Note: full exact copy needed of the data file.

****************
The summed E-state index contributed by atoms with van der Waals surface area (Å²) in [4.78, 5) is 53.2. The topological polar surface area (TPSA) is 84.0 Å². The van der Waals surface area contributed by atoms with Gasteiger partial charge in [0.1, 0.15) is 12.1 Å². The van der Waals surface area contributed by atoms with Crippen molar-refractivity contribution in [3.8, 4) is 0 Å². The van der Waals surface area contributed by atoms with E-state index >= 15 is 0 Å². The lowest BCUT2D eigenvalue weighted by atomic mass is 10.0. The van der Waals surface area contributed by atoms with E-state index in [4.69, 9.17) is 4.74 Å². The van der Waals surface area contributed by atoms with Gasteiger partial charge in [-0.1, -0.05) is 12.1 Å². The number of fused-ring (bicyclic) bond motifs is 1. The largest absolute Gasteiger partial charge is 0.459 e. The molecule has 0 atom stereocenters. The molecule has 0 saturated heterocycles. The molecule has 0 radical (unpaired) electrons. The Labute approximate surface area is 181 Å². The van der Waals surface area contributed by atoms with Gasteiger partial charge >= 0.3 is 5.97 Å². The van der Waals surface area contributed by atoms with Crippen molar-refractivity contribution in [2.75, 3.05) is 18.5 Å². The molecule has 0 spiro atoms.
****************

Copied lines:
The summed E-state index contributed by atoms with van der Waals surface area (Å²) in [4.78, 5) is 53.2. The topological polar surface area (TPSA) is 84.0 Å². The van der Waals surface area contributed by atoms with Gasteiger partial charge in [0.1, 0.15) is 12.1 Å². The van der Waals surface area contributed by atoms with Crippen molar-refractivity contribution in [3.8, 4) is 0 Å². The van der Waals surface area contributed by atoms with E-state index >= 15 is 0 Å². The lowest BCUT2D eigenvalue weighted by atomic mass is 10.0. The van der Waals surface area contributed by atoms with E-state index in [4.69, 9.17) is 4.74 Å². The van der Waals surface area contributed by atoms with Gasteiger partial charge in [-0.1, -0.05) is 12.1 Å². The number of fused-ring (bicyclic) bond motifs is 1. The largest absolute Gasteiger partial charge is 0.459 e. The molecule has 0 atom stereocenters. The molecule has 0 saturated heterocycles. The molecule has 0 radical (unpaired) electrons. The Labute approximate surface area is 181 Å². The van der Waals surface area contributed by atoms with Gasteiger partial charge >= 0.3 is 5.97 Å². The van der Waals surface area contributed by atoms with Crippen molar-refractivity contribution in [2.75, 3.05) is 18.5 Å². The molecule has 0 spiro atoms.